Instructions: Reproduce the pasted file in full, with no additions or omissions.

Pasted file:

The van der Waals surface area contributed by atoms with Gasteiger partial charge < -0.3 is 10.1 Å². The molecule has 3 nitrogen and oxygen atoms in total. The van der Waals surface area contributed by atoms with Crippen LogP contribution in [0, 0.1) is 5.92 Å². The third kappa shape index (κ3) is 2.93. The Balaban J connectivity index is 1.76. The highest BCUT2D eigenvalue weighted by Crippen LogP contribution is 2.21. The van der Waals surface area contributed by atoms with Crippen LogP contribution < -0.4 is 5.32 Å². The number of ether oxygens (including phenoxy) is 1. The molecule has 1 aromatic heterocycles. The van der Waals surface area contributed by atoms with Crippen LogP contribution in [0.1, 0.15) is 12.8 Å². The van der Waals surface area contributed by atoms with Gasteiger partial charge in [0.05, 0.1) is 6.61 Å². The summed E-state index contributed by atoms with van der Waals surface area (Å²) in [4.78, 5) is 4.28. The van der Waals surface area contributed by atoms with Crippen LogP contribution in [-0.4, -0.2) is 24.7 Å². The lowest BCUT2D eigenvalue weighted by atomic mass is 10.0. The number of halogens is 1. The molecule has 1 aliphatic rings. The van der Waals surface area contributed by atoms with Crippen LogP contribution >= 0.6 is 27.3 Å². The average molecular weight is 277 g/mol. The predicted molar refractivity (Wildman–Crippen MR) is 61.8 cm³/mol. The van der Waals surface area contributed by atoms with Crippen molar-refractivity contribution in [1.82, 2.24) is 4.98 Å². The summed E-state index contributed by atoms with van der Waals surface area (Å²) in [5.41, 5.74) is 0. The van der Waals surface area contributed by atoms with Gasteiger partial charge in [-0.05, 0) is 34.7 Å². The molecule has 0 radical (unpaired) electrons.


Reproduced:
The van der Waals surface area contributed by atoms with Gasteiger partial charge < -0.3 is 10.1 Å². The molecule has 3 nitrogen and oxygen atoms in total. The van der Waals surface area contributed by atoms with Crippen LogP contribution in [0, 0.1) is 5.92 Å². The third kappa shape index (κ3) is 2.93. The Balaban J connectivity index is 1.76. The highest BCUT2D eigenvalue weighted by Crippen LogP contribution is 2.21. The van der Waals surface area contributed by atoms with Crippen LogP contribution < -0.4 is 5.32 Å². The number of ether oxygens (including phenoxy) is 1. The molecule has 1 aromatic heterocycles. The van der Waals surface area contributed by atoms with Crippen LogP contribution in [0.1, 0.15) is 12.8 Å². The van der Waals surface area contributed by atoms with Gasteiger partial charge in [0.05, 0.1) is 6.61 Å². The summed E-state index contributed by atoms with van der Waals surface area (Å²) in [4.78, 5) is 4.28. The van der Waals surface area contributed by atoms with Crippen LogP contribution in [-0.4, -0.2) is 24.7 Å². The lowest BCUT2D eigenvalue weighted by atomic mass is 10.0. The number of halogens is 1. The molecule has 1 aliphatic rings. The van der Waals surface area contributed by atoms with Crippen LogP contribution >= 0.6 is 27.3 Å². The average molecular weight is 277 g/mol. The predicted molar refractivity (Wildman–Crippen MR) is 61.8 cm³/mol. The van der Waals surface area contributed by atoms with Crippen molar-refractivity contribution in [1.82, 2.24) is 4.98 Å². The summed E-state index contributed by atoms with van der Waals surface area (Å²) in [5.41, 5.74) is 0. The van der Waals surface area contributed by atoms with Gasteiger partial charge in [-0.05, 0) is 34.7 Å². The molecule has 0 radical (unpaired) electrons.